Predict fuel consumption of airplanes: Winning machine learning model


A few weeks ago I participated in my first ever machine learning competition. It was a contest initiated by Honeywell, hosted on CrowdAnalytix. I used a data driven approach to predict fuel consumption in aircrafts during different phases of flight, based on flight data recorder (FDR) archives. I’m happy to say I took 1st place!  Below is an overview of my approach.

The objective was two-fold:

  • Predict fuel flow for every second during different flight phases. The more fuel an airplane contains, the heavier it is. A heavier airplane will have higher fuel consumption. So I’m assuming the predictive model can then be used to predict fuel consumption during future flights, which can help reducing the amount of fuel entered in the fuel tanks before the actual flight.
  • Use the model to extract actionable insights and provide these in a report.

The uncompressed data-set was about 14.4 GB of flight data recordings from 1005 different flights.  Measurements were done every second, and every measurement contained 224 parameters.  Flight data contained measurements during preflight, taxi, take-off, climb, cruise, descent and roll-out.  There was also some data belonging to unknown flight-phases.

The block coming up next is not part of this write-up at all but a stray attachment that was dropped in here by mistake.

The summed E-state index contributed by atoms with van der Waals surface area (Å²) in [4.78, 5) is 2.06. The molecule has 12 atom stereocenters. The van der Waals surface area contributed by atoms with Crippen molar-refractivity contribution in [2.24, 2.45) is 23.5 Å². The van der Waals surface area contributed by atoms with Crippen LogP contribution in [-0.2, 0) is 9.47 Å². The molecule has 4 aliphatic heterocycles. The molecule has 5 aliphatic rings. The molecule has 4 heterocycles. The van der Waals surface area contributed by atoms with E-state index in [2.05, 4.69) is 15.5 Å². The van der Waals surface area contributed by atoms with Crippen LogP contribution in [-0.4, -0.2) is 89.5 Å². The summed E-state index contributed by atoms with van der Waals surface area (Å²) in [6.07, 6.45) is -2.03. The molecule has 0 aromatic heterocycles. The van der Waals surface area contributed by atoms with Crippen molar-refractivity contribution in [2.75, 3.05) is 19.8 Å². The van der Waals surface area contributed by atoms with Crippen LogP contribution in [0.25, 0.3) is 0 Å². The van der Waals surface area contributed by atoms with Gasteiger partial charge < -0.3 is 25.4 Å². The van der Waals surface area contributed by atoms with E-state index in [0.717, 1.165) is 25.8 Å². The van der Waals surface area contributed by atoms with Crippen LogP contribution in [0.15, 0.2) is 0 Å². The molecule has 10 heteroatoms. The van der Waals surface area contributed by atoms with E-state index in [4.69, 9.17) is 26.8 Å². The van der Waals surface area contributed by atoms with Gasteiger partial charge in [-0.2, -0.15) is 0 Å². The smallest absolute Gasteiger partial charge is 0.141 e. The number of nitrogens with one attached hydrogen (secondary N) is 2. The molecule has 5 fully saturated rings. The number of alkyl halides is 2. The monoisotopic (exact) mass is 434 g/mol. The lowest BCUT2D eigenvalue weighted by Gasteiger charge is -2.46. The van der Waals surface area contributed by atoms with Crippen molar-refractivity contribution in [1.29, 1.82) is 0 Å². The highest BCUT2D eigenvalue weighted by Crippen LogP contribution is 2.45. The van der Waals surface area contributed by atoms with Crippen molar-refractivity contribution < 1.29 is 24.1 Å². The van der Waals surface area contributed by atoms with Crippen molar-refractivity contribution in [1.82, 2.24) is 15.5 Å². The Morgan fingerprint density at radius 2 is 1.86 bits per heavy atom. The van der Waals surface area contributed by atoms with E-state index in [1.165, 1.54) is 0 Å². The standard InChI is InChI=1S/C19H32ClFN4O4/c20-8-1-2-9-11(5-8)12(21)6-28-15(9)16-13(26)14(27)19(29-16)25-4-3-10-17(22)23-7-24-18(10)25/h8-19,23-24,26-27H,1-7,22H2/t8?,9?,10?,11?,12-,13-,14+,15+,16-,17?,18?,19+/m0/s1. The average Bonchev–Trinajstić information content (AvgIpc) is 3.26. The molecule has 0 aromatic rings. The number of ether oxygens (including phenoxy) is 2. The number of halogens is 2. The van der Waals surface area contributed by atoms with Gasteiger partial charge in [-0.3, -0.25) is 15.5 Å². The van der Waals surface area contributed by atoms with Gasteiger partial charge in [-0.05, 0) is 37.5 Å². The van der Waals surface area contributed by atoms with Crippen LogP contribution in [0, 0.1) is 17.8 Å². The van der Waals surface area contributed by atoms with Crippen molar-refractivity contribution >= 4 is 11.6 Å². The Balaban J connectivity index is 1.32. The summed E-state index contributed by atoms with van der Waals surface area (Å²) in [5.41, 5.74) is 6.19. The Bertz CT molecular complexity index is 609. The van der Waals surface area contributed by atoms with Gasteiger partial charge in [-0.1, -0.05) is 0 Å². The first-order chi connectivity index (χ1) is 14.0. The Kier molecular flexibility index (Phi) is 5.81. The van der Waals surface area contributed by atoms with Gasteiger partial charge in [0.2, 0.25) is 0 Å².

Understanding the data

I started out by doing a quick crash course on aircraft flight parameters, using lots of Wikipedia and an article explaining flight controls of a Boeing 737 (also check the other articles on the right).

Once I got some basic understanding on it, I categorized the 224 parameters in different categories.  This helped me get better understanding and intuition:

  • Time: Year, month, day, hour, minute, second
  • Location: Latitude and longitude
  • Environment: Static air temperature, total air temperature, wind speed & direction, …
  • Flight controls: Air-brake position, elevator position, spoiler, rudder, aileron, …
  • Flight controls set by pilot: Control column position, rudder pedal position, …
  • Position: Pressure altitude, altitude rate, angle of attack, corrected angle of attack, indicated angle of attack, baro correct altitude, drift angle, ground speed, lateral acceleration, longitudinal acceleration, …

I then also did some exploratory analysis by using visualization.  This showed that there were several parameters that were very correlated (0.99 and more) during certain flight phases, but not during other flight phases.